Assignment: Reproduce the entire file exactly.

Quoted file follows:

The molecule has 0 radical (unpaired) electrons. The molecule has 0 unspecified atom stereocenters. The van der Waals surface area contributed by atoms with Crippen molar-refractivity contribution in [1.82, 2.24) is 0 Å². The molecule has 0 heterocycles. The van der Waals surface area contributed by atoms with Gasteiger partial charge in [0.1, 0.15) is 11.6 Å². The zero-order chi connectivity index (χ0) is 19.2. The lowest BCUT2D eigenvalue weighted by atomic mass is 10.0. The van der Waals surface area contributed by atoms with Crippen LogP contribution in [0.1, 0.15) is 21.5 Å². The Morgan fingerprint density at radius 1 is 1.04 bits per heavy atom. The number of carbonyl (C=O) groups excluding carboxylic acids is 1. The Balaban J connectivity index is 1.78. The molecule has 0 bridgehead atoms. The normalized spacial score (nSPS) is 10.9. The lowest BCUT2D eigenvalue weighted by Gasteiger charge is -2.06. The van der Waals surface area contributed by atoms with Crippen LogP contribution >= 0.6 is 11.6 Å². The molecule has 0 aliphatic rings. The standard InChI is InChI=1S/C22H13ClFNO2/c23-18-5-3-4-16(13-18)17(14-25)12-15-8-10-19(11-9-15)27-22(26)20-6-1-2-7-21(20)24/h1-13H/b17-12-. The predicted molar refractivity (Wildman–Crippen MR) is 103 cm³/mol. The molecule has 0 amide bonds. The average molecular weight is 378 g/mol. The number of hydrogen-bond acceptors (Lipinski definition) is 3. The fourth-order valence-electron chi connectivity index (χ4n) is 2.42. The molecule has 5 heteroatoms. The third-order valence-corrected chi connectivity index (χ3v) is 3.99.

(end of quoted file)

The molecule has 0 radical (unpaired) electrons. The molecule has 0 unspecified atom stereocenters. The van der Waals surface area contributed by atoms with Crippen molar-refractivity contribution in [1.82, 2.24) is 0 Å². The molecule has 0 heterocycles. The van der Waals surface area contributed by atoms with Gasteiger partial charge in [0.1, 0.15) is 11.6 Å². The zero-order chi connectivity index (χ0) is 19.2. The lowest BCUT2D eigenvalue weighted by atomic mass is 10.0. The van der Waals surface area contributed by atoms with Crippen LogP contribution in [0.1, 0.15) is 21.5 Å². The Morgan fingerprint density at radius 1 is 1.04 bits per heavy atom. The number of carbonyl (C=O) groups excluding carboxylic acids is 1. The Balaban J connectivity index is 1.78. The molecule has 0 bridgehead atoms. The normalized spacial score (nSPS) is 10.9. The lowest BCUT2D eigenvalue weighted by Gasteiger charge is -2.06. The van der Waals surface area contributed by atoms with Crippen LogP contribution >= 0.6 is 11.6 Å². The molecule has 0 aliphatic rings. The standard InChI is InChI=1S/C22H13ClFNO2/c23-18-5-3-4-16(13-18)17(14-25)12-15-8-10-19(11-9-15)27-22(26)20-6-1-2-7-21(20)24/h1-13H/b17-12-. The predicted molar refractivity (Wildman–Crippen MR) is 103 cm³/mol. The molecule has 0 amide bonds. The average molecular weight is 378 g/mol. The number of hydrogen-bond acceptors (Lipinski definition) is 3. The fourth-order valence-electron chi connectivity index (χ4n) is 2.42. The molecule has 5 heteroatoms. The third-order valence-corrected chi connectivity index (χ3v) is 3.99.